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A Star Called Henry

1 rating: 1.0
A book by Roddy Doyle

"Worse than the ordinary miserable childhood is the miserable Irish childhood." The quote is from Frank McCourt's memoir of growing up impoverished in Limerick, circa World War II. But the sentiment might just as easily have come from the fictional lips … see full wiki

Tags: Books, Cafe Libri
Author: Roddy Doyle
Publisher: Viking Adult
1 review about A Star Called Henry

Powerful in parts, but revisionism undercuts plot

  • Nov 16, 1999
Rating:
+1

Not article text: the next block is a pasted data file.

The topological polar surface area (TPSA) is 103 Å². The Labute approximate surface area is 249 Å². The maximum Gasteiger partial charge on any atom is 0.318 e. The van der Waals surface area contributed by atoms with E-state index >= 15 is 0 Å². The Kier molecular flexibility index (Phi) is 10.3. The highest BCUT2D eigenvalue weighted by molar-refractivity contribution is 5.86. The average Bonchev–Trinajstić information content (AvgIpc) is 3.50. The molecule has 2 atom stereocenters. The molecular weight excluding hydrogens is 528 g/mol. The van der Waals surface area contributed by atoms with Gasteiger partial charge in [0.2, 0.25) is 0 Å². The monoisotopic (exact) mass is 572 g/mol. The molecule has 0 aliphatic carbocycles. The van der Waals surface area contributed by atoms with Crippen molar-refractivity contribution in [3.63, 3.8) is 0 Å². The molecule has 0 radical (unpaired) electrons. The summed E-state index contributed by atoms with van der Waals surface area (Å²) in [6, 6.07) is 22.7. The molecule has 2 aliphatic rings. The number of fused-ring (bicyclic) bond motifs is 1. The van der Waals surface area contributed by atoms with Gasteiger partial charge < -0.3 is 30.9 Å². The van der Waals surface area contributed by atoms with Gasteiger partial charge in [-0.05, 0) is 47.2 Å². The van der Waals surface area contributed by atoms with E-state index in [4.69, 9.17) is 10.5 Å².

If you read this, you should then compare it to Ernie O'Malley's memoir of fighting in the Irish independence struggle, "On Another Man's Wound." It's one of Doyle's credited sources, and Henry Smart acts out some of that memoir's best moments. The urge to demystify the icons of 1916 has been a strong tendency in recent historical studies of this period, and one that many intellectuals and writers in Ireland have espoused--at least in part. Not that such a suspicious attitude towards hero-worship is not wise. It's just that, taken as an underlying motif in Henry Smart's growing-up, it weakens the novel's energy, and saps its cumulative narrative drive. Doyle describes many incidents vividly (as in Paddy Clarke) in specific scenes. He gets down the inner voice of Henry and renders it at times grippingly. Yet, as another reviewer here has noted, you wonder why, if he's so "smart," why he does not jump ship for America even before the British make him a wanted man. He spends the second half of the novel on the run, believing not in the cause but only in his cunning, yet he stays and endures not only the Rising, but the Tan War (and even the Civil War--disappointingly glossed over rapidly in the melodramatic final pages), when I could not understand why he remains so long in Ireland, since he has no loyalty to the ideals or the rhetoric or the future of the Irish nation anyway. I know in my mind why Doyle sets up a revisionist narrator, but as a reader seeking a compelling story, his Henry fails to prove to me his smarts. Maybe we are meant to regard Henry as an unreliable narrator, but we are not given any other p-o-v to adequately balance against Henry's worldly-wise slum-kid skepticism. The tale--like its hero-- runs out of steam long before it's over. Doyle gives us a young man who can figure out all of his opponent's gambits, but who does not believe enough in himself to win. While attention to this engrossing period is to be commended, and Doyle has read widely while researching the details of early 20c Ireland, his urge to cut down the big figures leaves us with little to care about. We become as fed up as Henry, and I wonder how the next two volumes will sustain him as he wanders through America. (Although I know I'll read vols. 2 &3 anyway!)

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